Comparing Las Vegas Area Nursing Facilities

The detailed list below outlines many of the nursing facilities throughout the Las Vegas area that currently maintain average to below average ratings compared other facilities in the United States. In addition, our lawyers have posted our primary concerns of these facilities by publishing specific cases involving state surveyors and inspectors investigating cases involving unsanitary conditions, facility acquired bedsores, falling incidences resulting in injury, the spread of infection and other serious concerns.

Overall Rating of 36 Nursing Homes
    Rating: 5 out of 5 (8) Much above average
    Rating: 4 out of 5 (7) Above average
    Rating: 3 out of 5 (9) Average
    Rating: 2 out of 5 (11) Below average
    Rating: 1 out of 5 (1) Much below average
August 2018

2832 S. Maryland Parkway
Las Vegas, Nevada 89109
(702) 735-5848

A “For-Profit” 79-certified bed Medicaid/Medicare-participating facility

Overall Rating – 2 out of 5 possible stars

2 stars rating

Primary Concerns –

Failure to Provide Adequate Treatment and Services to a Resident Suffering with Adjustment to Psychosocial or Mental Problems

In a summary statement of deficiencies dated 08/07/2015, a notation was made by a state surveyor during an annual licensure and certification survey involving the facility’s failure to “appropriately treat a resident who was manifesting inappropriate and homicidal behaviors.”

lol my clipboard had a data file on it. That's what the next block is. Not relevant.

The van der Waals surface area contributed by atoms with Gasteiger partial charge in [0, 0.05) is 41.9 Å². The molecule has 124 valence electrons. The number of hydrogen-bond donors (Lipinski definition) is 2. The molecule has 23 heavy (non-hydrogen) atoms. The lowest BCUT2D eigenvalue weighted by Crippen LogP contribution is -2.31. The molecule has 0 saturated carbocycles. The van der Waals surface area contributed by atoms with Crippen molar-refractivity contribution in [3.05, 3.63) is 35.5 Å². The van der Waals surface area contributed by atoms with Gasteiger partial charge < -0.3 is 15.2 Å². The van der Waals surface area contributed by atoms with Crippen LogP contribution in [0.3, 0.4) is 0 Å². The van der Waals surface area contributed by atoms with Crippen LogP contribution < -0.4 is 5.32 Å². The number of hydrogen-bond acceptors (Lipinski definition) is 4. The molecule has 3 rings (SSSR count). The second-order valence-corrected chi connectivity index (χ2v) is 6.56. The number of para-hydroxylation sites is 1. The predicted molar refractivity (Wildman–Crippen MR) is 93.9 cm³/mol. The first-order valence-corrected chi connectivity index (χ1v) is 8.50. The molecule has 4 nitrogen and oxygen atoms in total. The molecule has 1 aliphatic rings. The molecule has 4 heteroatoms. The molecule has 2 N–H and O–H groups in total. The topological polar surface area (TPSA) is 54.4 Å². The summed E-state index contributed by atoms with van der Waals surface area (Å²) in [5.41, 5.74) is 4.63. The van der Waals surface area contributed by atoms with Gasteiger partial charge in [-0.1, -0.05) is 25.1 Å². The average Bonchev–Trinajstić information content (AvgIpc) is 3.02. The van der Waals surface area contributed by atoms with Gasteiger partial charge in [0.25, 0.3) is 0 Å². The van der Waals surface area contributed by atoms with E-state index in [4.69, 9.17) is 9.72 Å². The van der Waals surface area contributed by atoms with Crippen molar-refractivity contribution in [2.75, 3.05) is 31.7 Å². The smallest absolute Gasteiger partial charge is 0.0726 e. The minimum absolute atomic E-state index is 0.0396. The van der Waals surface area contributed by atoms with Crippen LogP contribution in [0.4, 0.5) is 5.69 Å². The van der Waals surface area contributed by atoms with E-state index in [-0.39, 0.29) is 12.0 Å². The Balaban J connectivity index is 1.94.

The notation of the facility’s failure involved a pediatric resident residing in the pediatric unit at Las Vegas Post-Acute and Rehabilitation Center who was “seen by a psychiatrist on 03/03/2015 for medication reconciliation.”

During that appointment, “the resident’s medications were adjusted and return appointment was made for 03/31/2015. There is no documented evidence the psychiatric follow-up appointment for 03/31/2015 was conducted or rescheduled.”

The deficient practice was noted by the state investigator after a 03/15/2015 review of a resident’s progress Notes that were “signed by nursing staff” documenting that the “resident stated anger that his dad had not called or visited and that he will have his Social Worker find him a replacement home and when she does, that he will leave, get gasoline and burn down his apartment with him in it and his girlfriend.”

The records also review that “he said he wants both dead. Schedule and emergency appointment with the [resident’s doctor in the morning] secondary to homicidal ideations and threatening behavior.

However, in spite of these notations and concerned by the nursing staff, there was no documented evidence [that] the emergency appointment was made or that the physician order [was followed].”

The facility’s Director of Nursing stated in the afternoon of 07/22/2015 that “she was not aware of the emergency appointment was made on 03/15/2015 for homicidal ideations and threatening behavior” and was “not aware if the follow-up appointment with the psychiatrist for 03/31/2015 was made.” In addition, the Director of Nursing “was not aware of the resident had been seeing a Social Worker, Nurse Practitioner or a Psychiatrist when going to weekly meetings [… Indicating that another employee at the facility] was supposed to handle the pediatric appointments.”